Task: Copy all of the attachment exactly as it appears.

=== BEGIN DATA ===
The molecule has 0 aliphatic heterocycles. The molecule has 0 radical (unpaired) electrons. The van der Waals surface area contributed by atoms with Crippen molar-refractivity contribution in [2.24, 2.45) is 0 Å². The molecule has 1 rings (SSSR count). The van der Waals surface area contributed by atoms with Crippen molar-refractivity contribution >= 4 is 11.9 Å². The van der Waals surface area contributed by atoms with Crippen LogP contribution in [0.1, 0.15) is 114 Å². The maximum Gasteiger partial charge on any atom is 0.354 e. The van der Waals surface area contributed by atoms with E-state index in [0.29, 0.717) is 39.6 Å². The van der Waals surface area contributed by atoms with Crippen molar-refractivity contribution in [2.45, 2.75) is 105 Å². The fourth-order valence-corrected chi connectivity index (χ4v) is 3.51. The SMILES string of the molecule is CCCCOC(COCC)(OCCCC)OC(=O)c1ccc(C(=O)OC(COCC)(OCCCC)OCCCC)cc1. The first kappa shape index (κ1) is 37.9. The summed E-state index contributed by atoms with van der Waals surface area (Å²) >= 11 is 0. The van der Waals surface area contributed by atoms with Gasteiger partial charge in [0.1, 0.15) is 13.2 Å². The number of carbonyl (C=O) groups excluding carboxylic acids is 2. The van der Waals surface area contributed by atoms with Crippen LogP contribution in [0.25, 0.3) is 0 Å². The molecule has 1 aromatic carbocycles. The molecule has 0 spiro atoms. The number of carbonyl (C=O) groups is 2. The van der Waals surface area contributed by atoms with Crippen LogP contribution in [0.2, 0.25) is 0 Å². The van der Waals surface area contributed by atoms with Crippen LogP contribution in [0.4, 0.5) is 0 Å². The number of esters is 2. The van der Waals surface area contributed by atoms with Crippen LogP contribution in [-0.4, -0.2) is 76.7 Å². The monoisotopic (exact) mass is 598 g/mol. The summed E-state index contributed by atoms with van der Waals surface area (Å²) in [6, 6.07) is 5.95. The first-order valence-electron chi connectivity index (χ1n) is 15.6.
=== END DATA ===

The molecule has 0 aliphatic heterocycles. The molecule has 0 radical (unpaired) electrons. The van der Waals surface area contributed by atoms with Crippen molar-refractivity contribution in [2.24, 2.45) is 0 Å². The molecule has 1 rings (SSSR count). The van der Waals surface area contributed by atoms with Crippen molar-refractivity contribution >= 4 is 11.9 Å². The van der Waals surface area contributed by atoms with Crippen LogP contribution in [0.1, 0.15) is 114 Å². The maximum Gasteiger partial charge on any atom is 0.354 e. The van der Waals surface area contributed by atoms with E-state index in [0.29, 0.717) is 39.6 Å². The van der Waals surface area contributed by atoms with Crippen molar-refractivity contribution in [2.45, 2.75) is 105 Å². The fourth-order valence-corrected chi connectivity index (χ4v) is 3.51. The SMILES string of the molecule is CCCCOC(COCC)(OCCCC)OC(=O)c1ccc(C(=O)OC(COCC)(OCCCC)OCCCC)cc1. The first kappa shape index (κ1) is 37.9. The summed E-state index contributed by atoms with van der Waals surface area (Å²) >= 11 is 0. The van der Waals surface area contributed by atoms with Gasteiger partial charge in [0.1, 0.15) is 13.2 Å². The number of carbonyl (C=O) groups excluding carboxylic acids is 2. The van der Waals surface area contributed by atoms with Crippen LogP contribution in [0.25, 0.3) is 0 Å². The molecule has 1 aromatic carbocycles. The molecule has 0 spiro atoms. The number of carbonyl (C=O) groups is 2. The van der Waals surface area contributed by atoms with Crippen LogP contribution in [0.2, 0.25) is 0 Å². The van der Waals surface area contributed by atoms with Crippen LogP contribution in [0.4, 0.5) is 0 Å². The number of esters is 2. The van der Waals surface area contributed by atoms with Crippen LogP contribution in [-0.4, -0.2) is 76.7 Å². The monoisotopic (exact) mass is 598 g/mol. The summed E-state index contributed by atoms with van der Waals surface area (Å²) in [6, 6.07) is 5.95. The first-order valence-electron chi connectivity index (χ1n) is 15.6.